“Can you please send me a couple of references?”
Once you get to a certain stage of the interview process, you will inevitably get to this common question. Most of the time, job reference checks are pro forma and mean you’re in a pretty good place. Your prospective employer wouldn’t be asking you about getting a reference if you weren’t seriously in the running for the job.
Be prepared to get this question and approach it seriously in order to make sure that this last step in the job offer process doesn’t derail you when you’ve gotten so close to the prize and making the next step in your career. With any luck, the job searching process is nearly over.
What You Should Do
1. Ask to send reference names and phone numbers later.
The person asking you for references rarely expects that you will tell them right then and there who your references are and their contact details. You should simply say, “Yes, I’ll send you an email with my references.” This way, you have time to actually tell the people who will be giving your references that they should expect to be contacted with a call or note from someone.
2. Ask your references for permission before giving names and contact details.
It’s not polite to assume your prospective employment reference will absolutely give you a reference. Even if you’re sure that someone will give you a reference, if you tell them about the job you’re applying for and why you’re interested, they will better be able to anticipate the kinds of questions and speak to your potential fit and skills more intelligently.
3. Tell your reference what job and position you’re interested in and why you think you’re a good fit.
While you’re not interviewing with your reference, telling them a bit more about the position and role you’re seeking will help them frame what they know about you in a light most helpful to your desired role. You may even find that this helps your reference think a bit more about what he/she may want to say about you, which will probably ensure a smoother conversation when it happens.
4. Thank your reference for their time.
Regardless of whether you get the job or not, be sure to follow up and thank your reference for speaking to the person at the prospective employer. Being gracious will help ensure that you can use that reference again in the future and you may also be able to get a better sense of how the conversation went (and therefore your prospects of getting that job offer).
What You Shouldn’t Do
1. Suggest references whom you’re not convinced will be positively inclined towards you.
It’s probably better to give fewer references than more if you’re not convinced that you will get a positive review. Ambivalent references will only create doubt in your future employer’s mind and you don’t want to introduce uncertainty at this stage of the game.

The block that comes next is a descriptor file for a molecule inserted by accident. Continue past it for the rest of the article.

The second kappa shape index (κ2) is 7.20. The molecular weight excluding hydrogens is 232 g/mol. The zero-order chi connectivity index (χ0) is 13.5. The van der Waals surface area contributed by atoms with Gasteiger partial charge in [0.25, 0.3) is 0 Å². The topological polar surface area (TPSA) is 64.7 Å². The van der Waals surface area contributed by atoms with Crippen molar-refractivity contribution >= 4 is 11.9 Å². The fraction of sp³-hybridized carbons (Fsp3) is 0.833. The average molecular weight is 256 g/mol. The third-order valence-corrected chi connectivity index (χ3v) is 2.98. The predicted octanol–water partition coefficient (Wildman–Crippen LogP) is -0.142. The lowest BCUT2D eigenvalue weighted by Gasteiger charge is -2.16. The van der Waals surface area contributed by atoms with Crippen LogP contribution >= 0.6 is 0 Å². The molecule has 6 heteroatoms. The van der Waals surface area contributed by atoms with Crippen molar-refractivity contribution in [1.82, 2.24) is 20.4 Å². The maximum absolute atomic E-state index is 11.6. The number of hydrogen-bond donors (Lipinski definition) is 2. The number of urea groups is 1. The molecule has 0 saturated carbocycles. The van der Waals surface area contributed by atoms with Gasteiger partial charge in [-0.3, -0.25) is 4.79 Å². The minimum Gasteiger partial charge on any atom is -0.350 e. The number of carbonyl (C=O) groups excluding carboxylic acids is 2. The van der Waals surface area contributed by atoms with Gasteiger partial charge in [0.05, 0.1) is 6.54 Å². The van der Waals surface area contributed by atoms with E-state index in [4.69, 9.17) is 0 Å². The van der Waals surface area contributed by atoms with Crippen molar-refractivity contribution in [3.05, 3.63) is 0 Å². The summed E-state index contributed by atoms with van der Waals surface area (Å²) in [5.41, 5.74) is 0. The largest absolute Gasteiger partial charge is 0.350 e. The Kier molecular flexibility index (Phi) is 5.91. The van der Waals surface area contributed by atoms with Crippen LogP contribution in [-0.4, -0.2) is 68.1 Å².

2. Give only one reference.
Even if you’re only asked for 1 reference and fully expect that your prospective employer will only ask for a single name, provide more than one just in case. First, it looks better if you have more than one person willing to attest to your skills and character. Second, you never know when one of your references may be unavailable or very difficult to reach. Providing a second option is always good if you can.
3. Ask what your reference is going to say about you.
When someone agrees to act as a reference for you, it’s understood that it is an honest and confidential conversation. Even if you are very close to your reference, it puts your reference in an awkward situation to feel the pressure of following a script that’s anything less than his or her honest assessment of you. Plus, in most cases prospective employers have their own list of questions they plan on covering about you and your reference may be asked specific things that you cannot anticipate.
4. Ask what your reference said about you after they talk to your prospective employer.
The only thing worse than pressuring your reference to say something specific about you when they give your reference is to ask what he or she has said after they’ve given it. First of all, what’s done is done. Second, it makes you look less than dignified and disrespectful of the confidentiality implied by reference checks.
References are rare and can be helpful throughout your career. Sometimes you will find yourself looking and applying for a job in your current role which means you should maintain good relationships with former managers and colleagues who may end up having to provide you references when you are confidentially still looking for a job and can’t ask your current boss. Treat your references with respect and they’ll be there for you for many years to come!
Keep in mind that a professional reference and personal reference are not the same things. A professional reference comes from someone you know in a work context, such as a manager, colleague or professor, and is used in that context — work purposes. Meanwhile, a personal reference, also known as a character reference, can come from a colleague who knows you well, but you can also ask a friend and in some cases even a family member. A personal reference is used in a variety of contexts, such as when you're renting an apartment or house or adopting a child. It is meant to shed light on your personal qualities, while a professional reference testifies to your work strengths.